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Ann Emerg Med. 2014 Oct;64(4):351-7. doi: 10.1016/j.annemergmed.2014.02.021. Epub 2014 Mar 20.

Patient satisfaction surveys and quality of care: an information paper.

Author information

1
Department of Emergency Medicine, Christiana Care Health System, Newark, DE. Electronic address: hfarley@christianacare.org.
2
Department of Emergency Medicine, Providence Regional Medical Center, Everett, WA.
3
Department of Emergency Medicine, Christiana Care Health System, Newark, DE.
4
Department of Emergency Medicine, the George Washington University Hospital, Washington, DC.
5
Department of Emergency Medicine, Mercy Fitzgerald Hospital, Darby, PA.
6
Department of Emergency Medicine, Mayes County Medical Center, Pryor, OK.
7
Department of Emergency Medicine, MedStar Harbor Hospital, Baltimore, MD.
8
Department of Emergency Medicine, University of Colorado School of Medicine, Aurora, CO.

Abstract

With passage of the Patient Protection and Affordable Care Act of 2010, payment incentives were created to improve the "value" of health care delivery. Because physicians and physician practices aim to deliver care that is both clinically effective and patient centered, it is important to understand the association between the patient experience and quality health outcomes. Surveys have become a tool with which to quantify the consumer experience. In addition, results of these surveys are playing an increasingly important role in determining hospital payment. Given that the patient experience is being used as a surrogate marker for quality and value of health care delivery, we will review the patient experience-related pay-for-performance programs and effect on emergency medicine, discuss the literature describing the association between quality and the patient-reported experience, and discuss future opportunities for emergency medicine.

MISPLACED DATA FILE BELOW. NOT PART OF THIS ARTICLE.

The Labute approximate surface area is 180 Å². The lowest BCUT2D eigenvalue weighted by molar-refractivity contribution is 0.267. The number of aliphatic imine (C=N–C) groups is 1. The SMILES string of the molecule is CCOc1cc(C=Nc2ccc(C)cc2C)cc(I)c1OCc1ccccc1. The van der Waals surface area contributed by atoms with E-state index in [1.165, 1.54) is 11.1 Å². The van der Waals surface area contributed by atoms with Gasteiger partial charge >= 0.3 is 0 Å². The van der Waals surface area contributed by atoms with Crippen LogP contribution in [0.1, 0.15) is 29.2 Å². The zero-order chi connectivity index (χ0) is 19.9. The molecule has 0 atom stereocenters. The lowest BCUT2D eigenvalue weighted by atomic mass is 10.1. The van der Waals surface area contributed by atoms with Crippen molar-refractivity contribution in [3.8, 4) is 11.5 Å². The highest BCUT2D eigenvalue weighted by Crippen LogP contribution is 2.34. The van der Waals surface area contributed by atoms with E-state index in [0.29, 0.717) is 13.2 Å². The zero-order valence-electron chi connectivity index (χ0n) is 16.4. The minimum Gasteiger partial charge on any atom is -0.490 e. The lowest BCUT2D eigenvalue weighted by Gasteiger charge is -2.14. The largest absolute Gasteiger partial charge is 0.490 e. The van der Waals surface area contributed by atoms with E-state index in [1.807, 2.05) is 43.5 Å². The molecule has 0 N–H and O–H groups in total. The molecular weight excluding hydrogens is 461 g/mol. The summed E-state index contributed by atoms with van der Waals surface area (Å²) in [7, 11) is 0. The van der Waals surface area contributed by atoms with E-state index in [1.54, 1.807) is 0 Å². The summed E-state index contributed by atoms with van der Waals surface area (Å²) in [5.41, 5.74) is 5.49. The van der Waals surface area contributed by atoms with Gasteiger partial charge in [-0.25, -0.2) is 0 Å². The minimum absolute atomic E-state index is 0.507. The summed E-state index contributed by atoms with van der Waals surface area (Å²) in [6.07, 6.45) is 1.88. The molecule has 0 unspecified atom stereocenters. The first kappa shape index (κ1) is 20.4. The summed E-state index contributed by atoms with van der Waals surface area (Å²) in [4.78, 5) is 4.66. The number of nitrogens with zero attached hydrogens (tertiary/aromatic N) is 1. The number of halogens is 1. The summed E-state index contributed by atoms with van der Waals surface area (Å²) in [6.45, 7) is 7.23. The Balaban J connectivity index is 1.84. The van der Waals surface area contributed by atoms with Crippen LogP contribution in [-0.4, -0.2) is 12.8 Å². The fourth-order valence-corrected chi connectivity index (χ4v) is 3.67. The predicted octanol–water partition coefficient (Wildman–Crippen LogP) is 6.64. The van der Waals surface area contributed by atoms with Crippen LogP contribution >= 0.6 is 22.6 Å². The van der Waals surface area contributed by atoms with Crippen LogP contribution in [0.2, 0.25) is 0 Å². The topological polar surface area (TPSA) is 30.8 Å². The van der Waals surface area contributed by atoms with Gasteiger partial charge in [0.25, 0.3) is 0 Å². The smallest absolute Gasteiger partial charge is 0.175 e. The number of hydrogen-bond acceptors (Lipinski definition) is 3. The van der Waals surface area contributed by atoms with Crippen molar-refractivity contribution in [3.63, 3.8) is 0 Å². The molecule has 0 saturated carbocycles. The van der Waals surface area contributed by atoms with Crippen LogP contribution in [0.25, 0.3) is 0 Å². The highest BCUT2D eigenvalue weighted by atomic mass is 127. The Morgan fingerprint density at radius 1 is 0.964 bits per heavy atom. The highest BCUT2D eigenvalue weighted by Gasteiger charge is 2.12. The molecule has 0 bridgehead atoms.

[Indexed for MEDLINE]

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